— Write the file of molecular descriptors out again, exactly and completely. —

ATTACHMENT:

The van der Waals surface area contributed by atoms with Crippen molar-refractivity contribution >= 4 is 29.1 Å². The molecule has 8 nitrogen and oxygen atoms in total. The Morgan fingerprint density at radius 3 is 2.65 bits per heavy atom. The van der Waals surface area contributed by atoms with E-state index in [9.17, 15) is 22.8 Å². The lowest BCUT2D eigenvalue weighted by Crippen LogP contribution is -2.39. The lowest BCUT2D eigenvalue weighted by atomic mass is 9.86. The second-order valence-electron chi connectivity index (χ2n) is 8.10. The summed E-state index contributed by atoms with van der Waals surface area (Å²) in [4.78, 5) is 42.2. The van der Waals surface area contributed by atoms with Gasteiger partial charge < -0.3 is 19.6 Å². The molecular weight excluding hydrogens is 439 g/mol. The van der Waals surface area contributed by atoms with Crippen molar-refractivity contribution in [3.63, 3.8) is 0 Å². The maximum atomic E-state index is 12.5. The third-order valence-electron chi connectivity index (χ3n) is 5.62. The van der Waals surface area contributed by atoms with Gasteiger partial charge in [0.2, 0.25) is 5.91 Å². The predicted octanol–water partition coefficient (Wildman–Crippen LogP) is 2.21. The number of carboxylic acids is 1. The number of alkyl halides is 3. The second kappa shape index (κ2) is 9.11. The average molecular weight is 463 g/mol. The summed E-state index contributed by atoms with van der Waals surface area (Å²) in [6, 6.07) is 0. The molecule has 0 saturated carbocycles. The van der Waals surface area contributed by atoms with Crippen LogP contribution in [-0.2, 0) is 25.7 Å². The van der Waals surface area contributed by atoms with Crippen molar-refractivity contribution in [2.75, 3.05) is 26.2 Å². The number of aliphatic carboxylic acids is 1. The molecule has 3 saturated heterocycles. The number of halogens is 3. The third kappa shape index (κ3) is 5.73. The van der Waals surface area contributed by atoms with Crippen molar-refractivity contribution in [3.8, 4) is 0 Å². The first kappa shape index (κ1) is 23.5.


The van der Waals surface area contributed by atoms with Crippen molar-refractivity contribution >= 4 is 29.1 Å². The molecule has 8 nitrogen and oxygen atoms in total. The Morgan fingerprint density at radius 3 is 2.65 bits per heavy atom. The van der Waals surface area contributed by atoms with E-state index in [9.17, 15) is 22.8 Å². The lowest BCUT2D eigenvalue weighted by Crippen LogP contribution is -2.39. The lowest BCUT2D eigenvalue weighted by atomic mass is 9.86. The second-order valence-electron chi connectivity index (χ2n) is 8.10. The summed E-state index contributed by atoms with van der Waals surface area (Å²) in [4.78, 5) is 42.2. The van der Waals surface area contributed by atoms with Gasteiger partial charge < -0.3 is 19.6 Å². The molecular weight excluding hydrogens is 439 g/mol. The van der Waals surface area contributed by atoms with Crippen molar-refractivity contribution in [3.63, 3.8) is 0 Å². The maximum atomic E-state index is 12.5. The third-order valence-electron chi connectivity index (χ3n) is 5.62. The van der Waals surface area contributed by atoms with Gasteiger partial charge in [0.2, 0.25) is 5.91 Å². The predicted octanol–water partition coefficient (Wildman–Crippen LogP) is 2.21. The number of carboxylic acids is 1. The number of alkyl halides is 3. The second kappa shape index (κ2) is 9.11. The average molecular weight is 463 g/mol. The summed E-state index contributed by atoms with van der Waals surface area (Å²) in [6, 6.07) is 0. The molecule has 0 saturated carbocycles. The van der Waals surface area contributed by atoms with Crippen LogP contribution in [-0.2, 0) is 25.7 Å². The van der Waals surface area contributed by atoms with Crippen molar-refractivity contribution in [2.75, 3.05) is 26.2 Å². The number of aliphatic carboxylic acids is 1. The molecule has 3 saturated heterocycles. The number of halogens is 3. The third kappa shape index (κ3) is 5.73. The van der Waals surface area contributed by atoms with Crippen molar-refractivity contribution in [3.8, 4) is 0 Å². The first kappa shape index (κ1) is 23.5.